Jerry Jones has never had a problem sharing his opinion, so why is he quiet following George Floyd's death?

Shalise Manza YoungYahoo Sports Columnist
Yahoo Sports

It’s been almost two full weeks since the NFL circulated the first Roger Goodell statement responding to the death of George Floyd, three paragraphs that weren’t exactly strongly worded.

It’s been seven days since video of Goodell looking into a camera and declaring “black lives matter” and “we were wrong” was posted, a direct response to a video featuring 18 of the NFL’s highest-profile black players that demanded the league do more.

In between, we’ve seen a fair number of team owners attach their names to statements decrying systemic racism and announce actual steps they are taking or planning to take toward helping the problem.

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The Tennessee Titans have a page on the team website with resources like Nashville-area black-owned business, community organizations like the Urban League, and even movie and book recommendations to learn more about becoming anti-racist along with owner Amy Adams Strunk’s declaration that, “Those who face racism need to be heard, and more importantly, understood by those who haven't listened before.”

Baltimore Ravens owner Steve Bisciotti and New England Patriots owner Robert Kraft, among others, have pledged money to grassroots organizations in their respective communities working toward equity and social and racial justice. Gayle Benson, who owns the NFL’s New Orleans Saints and NBA’s New Orleans Pelicans, formed an athlete leadership coalition that will actively push for reforms locally and nationally.

But over the last few days, many who follow the league have started to wonder: Where is Dallas Cowboys owner Jerry Jones?

Jones has never had a problem sharing his opinion before. He’s called the “shadow commissioner” because of the influence he wields as owner of the most valuable sports franchise on the planet. As the Cowboys’ general manager, he talks to media after nearly every Dallas game, win or lose, giving his unvarnished opinion of what just transpired. He has a weekly in-season appearance on a local sports radio station, his colorful colloquialisms often peppering his words. At league events like the scouting combine, Jones is never hard to find, his custom bus with the ubiquitous Cowboys star always nearby.

Since Floyd was killed in Minneapolis on May 25, however, the man who has never seemed at a loss for words is suddenly silent.

And his silence tells us everything we need to know.

The weeks since Floyd’s death and the growing wave of Americans willing to reckon with the country’s racial past and present, for now, seems genuine. There’s a sense that we’ll finally see real, structural change, from how police departments are structured and what they’re asked to do to realizing that the rot is so prevalent it counts as a municipal health emergency.

In the sports world, we’ve seen athletes and coaches and teams speaking up, going beyond words on paper. They’ve marched and advocated for the names of slavery advocates to be removed from college buildings and admitted to their own reckonings and wrongs, pledging to do better.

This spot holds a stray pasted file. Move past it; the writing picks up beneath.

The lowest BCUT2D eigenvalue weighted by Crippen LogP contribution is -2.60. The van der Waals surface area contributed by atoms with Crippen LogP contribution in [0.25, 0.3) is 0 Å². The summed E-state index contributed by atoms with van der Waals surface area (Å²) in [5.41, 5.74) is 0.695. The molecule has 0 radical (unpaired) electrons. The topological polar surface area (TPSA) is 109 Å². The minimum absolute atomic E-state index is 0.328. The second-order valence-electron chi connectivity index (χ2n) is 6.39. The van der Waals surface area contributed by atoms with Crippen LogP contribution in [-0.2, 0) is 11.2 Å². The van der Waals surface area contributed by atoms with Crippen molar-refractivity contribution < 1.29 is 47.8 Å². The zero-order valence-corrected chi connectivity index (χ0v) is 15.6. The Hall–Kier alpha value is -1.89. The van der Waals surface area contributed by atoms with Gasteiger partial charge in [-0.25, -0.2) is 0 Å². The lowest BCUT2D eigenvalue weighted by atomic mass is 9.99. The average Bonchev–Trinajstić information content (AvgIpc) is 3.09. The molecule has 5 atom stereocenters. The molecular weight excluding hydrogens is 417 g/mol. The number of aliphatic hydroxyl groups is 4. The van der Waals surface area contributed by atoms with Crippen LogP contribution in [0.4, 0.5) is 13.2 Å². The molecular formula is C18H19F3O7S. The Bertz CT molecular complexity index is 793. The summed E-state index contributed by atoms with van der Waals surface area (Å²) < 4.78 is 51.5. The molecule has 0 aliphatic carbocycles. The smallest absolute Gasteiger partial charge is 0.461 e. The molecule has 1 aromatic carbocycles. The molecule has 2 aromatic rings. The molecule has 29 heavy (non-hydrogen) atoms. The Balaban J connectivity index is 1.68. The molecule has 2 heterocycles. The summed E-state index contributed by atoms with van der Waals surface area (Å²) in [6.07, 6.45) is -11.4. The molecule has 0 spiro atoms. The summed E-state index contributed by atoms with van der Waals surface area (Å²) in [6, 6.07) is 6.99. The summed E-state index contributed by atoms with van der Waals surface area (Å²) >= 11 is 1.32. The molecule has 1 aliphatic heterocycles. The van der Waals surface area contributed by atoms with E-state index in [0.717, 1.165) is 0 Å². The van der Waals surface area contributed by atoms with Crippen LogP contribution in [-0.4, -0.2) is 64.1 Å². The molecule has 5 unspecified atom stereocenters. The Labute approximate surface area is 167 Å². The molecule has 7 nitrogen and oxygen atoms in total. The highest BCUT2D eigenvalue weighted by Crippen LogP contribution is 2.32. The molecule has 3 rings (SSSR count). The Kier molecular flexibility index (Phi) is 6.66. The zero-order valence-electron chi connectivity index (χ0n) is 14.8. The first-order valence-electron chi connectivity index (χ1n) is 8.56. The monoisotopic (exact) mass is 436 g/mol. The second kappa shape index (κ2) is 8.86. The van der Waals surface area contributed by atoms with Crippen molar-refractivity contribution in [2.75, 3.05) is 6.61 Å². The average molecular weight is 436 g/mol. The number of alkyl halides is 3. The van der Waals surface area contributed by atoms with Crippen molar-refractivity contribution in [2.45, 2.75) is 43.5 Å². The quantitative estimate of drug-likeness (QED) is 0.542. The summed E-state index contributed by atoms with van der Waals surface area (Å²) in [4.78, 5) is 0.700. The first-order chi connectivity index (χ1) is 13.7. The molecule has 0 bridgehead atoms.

Dallas Cowboys owner Jerry Jones has been silent since George Floyd's death on May 25 that sparked national protests of racial inequality and racism in the United States. (Photo by Leslie Plaza Johnson/Icon Sportswire via Getty Images)
Dallas Cowboys owner Jerry Jones has been silent since George Floyd's death on May 25 that sparked national protests of racial inequality and racism in the United States. (Photo by Leslie Plaza Johnson/Icon Sportswire via Getty Images)

Even NASCAR, which counts exactly one black driver among its top tier racers and has long been seen as unfriendly toward black Americans on the track, in the pits and in the stands, banned the hateful Confederate flag this week from its tracks, in large part due to the pleas of that one black driver, Bubba Wallace.

Currently, 70 percent of players on the Cowboys’ roster are black, in line with the NFL at large.

Dallas pass rusher DeMarcus Lawrence has been outspoken on social media, pushing back on those who believe he has no right to talk about racism because he earns a certain amount of money as if zeroes on a paycheck have ever shielded African Americans from hatred, while also retweeting other players speaking their truth.

Dak Prescott pledged $1 million to improve police training and help address systemic racism through advocacy.

Dallas released a well-produced 2-minute video on social media last week, entitled “Protest to Progress,” using the same line the NFL has used in the past. It showed players, local police and civic leaders talking and emphasizing that it will take “all of us” to create change.

Jones was not in the video.

Lest we forget, in 2017 Jones threatened Cowboys players with benching if they knelt during the anthem, even though NFL rules did not prohibit it.

As Goodell has encouraged players to peacefully protest, as he promised to join them, as Texans head coach and de facto general manager Bill O’Brien said this week that he’s “all for” player kneeling — one of many who have apparently finally heard what players have been saying all along, that the gesture is not nor has it even been meant to disparage American military members and veterans — Jones is nowhere to be found.

Many of us have long believed that when it comes to racism, to be silent is to be complicit. At least some of those who cover the Cowboys and have been around Jones for a long time say that Jones is not racist.

If that’s indeed the case, there’s no better time than the present to speak up.

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